The best thing about the prospect of improving reader revenues is that it has the potential to liberate news publishers from the scramble for reach, a model that undermines trust in journalism. To take advantage of this opportunity, digital news publishers need to find better payment methods and discovery tools. These were some of the themes explored during the recent Newsrewired conference in London.
Financing news journalism in the digital age was a key discussion point during the recent Newsrewired conference in London. During a panel discussion two speakers – Mark Little, CEO of the news seeker app Kinzen, and Dominic Young, founder of new micro payment app Agate, advocated that better ways to personalise news discovery and then be able to pay for it in seamlessly without subscribing to any specific title, could solve numerous quandaries faced by digital news publishers.
According to Little, the scramble for reach by news publishers during the past two decades “competing for the eyeballs of the lowest common denominator” completely destroyed the user experience of news journalism. It meant every action was judged by scale because digital advertising was the driver behind the business model. It also destroyed trust in journalism. Reader revenue can liberate publishers from this broken model by building deep personal connections with readers.
“A good reader revenue model is based on the fact that two people living next to each other have very different expectations of the news they want to consume. And now we can speak to both of them individually,” he said.
Solid human curation
The good news is that the development of new personalisation tools for news discovery is coming at a time when there is a big shift away from social platforms. The modern news seeker is someone who uses apps for various aspects of his or her life, ranging from sleeping routines to exercise and diet. They want to take control and be more productive. They need a detox from the manipulation they have become used to through social platforms. They ultimately need to be empowered to recreate the news routines that were destroyed by social platforms and algorithms.
Some of these new tools – like the Kinzen app – are built on “solid human curation”, said Little. To start this process Kinzen recruited 1500 people to work as “community editors” to advise on user experience. The source directory comprises over 3500 publishers representing a huge mix of geographical location and categories of interests. Topics are then presented in a way that users can control their own personal preference identity.
Little said the system strongly rejects personalisation based on browser history where users are “stalked by cookies and algorithms”. It also rejects the social echo-chamber where preferences are influenced by people in the user’s social network.
The app improves recommendations within days through machine learning programmed by each individual through feedback. And it continues to do so as the user’s daily routine and news feed needs becomes apparent through systems as uncomplicated as a like and dislike prompt.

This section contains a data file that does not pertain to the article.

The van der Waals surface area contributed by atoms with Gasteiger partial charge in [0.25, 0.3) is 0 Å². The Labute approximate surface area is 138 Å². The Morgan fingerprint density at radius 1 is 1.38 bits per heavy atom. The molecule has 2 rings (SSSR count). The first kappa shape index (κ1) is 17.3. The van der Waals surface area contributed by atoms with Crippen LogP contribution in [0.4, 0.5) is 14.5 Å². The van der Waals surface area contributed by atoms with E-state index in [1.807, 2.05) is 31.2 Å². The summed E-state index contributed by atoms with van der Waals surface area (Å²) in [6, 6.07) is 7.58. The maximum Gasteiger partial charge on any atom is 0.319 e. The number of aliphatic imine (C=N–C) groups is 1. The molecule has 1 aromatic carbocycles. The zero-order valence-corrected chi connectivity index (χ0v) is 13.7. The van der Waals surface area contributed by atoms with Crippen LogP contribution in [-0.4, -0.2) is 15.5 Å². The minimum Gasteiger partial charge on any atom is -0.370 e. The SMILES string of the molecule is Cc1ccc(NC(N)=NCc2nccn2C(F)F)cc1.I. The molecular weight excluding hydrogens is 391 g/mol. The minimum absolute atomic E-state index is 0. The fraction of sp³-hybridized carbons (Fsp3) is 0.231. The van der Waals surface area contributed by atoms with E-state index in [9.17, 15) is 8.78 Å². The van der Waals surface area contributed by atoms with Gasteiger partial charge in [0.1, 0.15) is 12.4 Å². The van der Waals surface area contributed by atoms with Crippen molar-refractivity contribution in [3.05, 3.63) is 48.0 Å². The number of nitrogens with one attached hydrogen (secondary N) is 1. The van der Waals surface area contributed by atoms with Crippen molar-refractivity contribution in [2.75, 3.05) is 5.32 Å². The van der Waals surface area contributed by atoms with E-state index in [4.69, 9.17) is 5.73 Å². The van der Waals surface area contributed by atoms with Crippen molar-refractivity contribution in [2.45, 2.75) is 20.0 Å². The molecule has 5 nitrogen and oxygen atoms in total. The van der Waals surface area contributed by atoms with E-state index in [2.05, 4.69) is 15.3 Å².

Paying for the right content
Little said it has also become very clear that people who take control of their daily digital news feeds are more than happy to pay for it, especially if the right kind of personal relationship is established with the user.
Kinzen is not funded by advertising revenue. Instead, the business model relies on direct support from members, and a share of the extra revenue they can generate for publishers. Kinzen aims to connect active news seekers with the sources of news and information that reward their trust and attention. After a free trial period the premium features cost US$/EUR€4.99 per month or US$/EUR€49.99 per year.
Dominic Young, the founder of Agate, an app which enables news readers to make micro-payments to publishers across a wide range of titles, told delegates that there are too many flaws in the subscription model to fix the problems news publishers are facing to increase reader revenue.
He referenced some of the larger publishers who are very happy – “and excited” – if they achieve five per cent conversion of their reach into subscription. “And the irony is that five per cent is considered successful.
“But it remains a shame that titles should be happy to forego the other 95 per cent,” he said. “We need to find ways to harvest income from the rest o f the people who might not object in principle to pay (for content) but don’t necessarily want to subscribe (to a specific title).”
Frequent and small interactions
Unfortunately, said Young, the internet is really bad at getting small payments from people. “The internet is efficient at almost everything else but when it comes to charging small amounts, it is useless.”
This is a problem that needs to be solved because news media is a medium characterised by frequent and small interactions across a wide verity of brands. It is also true that news consumers in the digital environment find it hard to commit to only one or two brands to provide them with their needs. They need to be able to make small payments to access a range of information and it needs to be effortless.
“It is easy to discover content on the internet. So, if it is more difficult to pay for it than finding it, it will not work… Small payments in shops are not special payments transacted with special tills and special money. They are just payments. It should be the same on the internet.”
To achieve this Agate operates as a centralised digital wallet on participating publisher websites. It allows readers to pay on an article-by-article basis. Users upload money to their Agate wallet and can spend it across sites. Registration is minimised to an easy, one-time process, and users don’t need to download a separate app.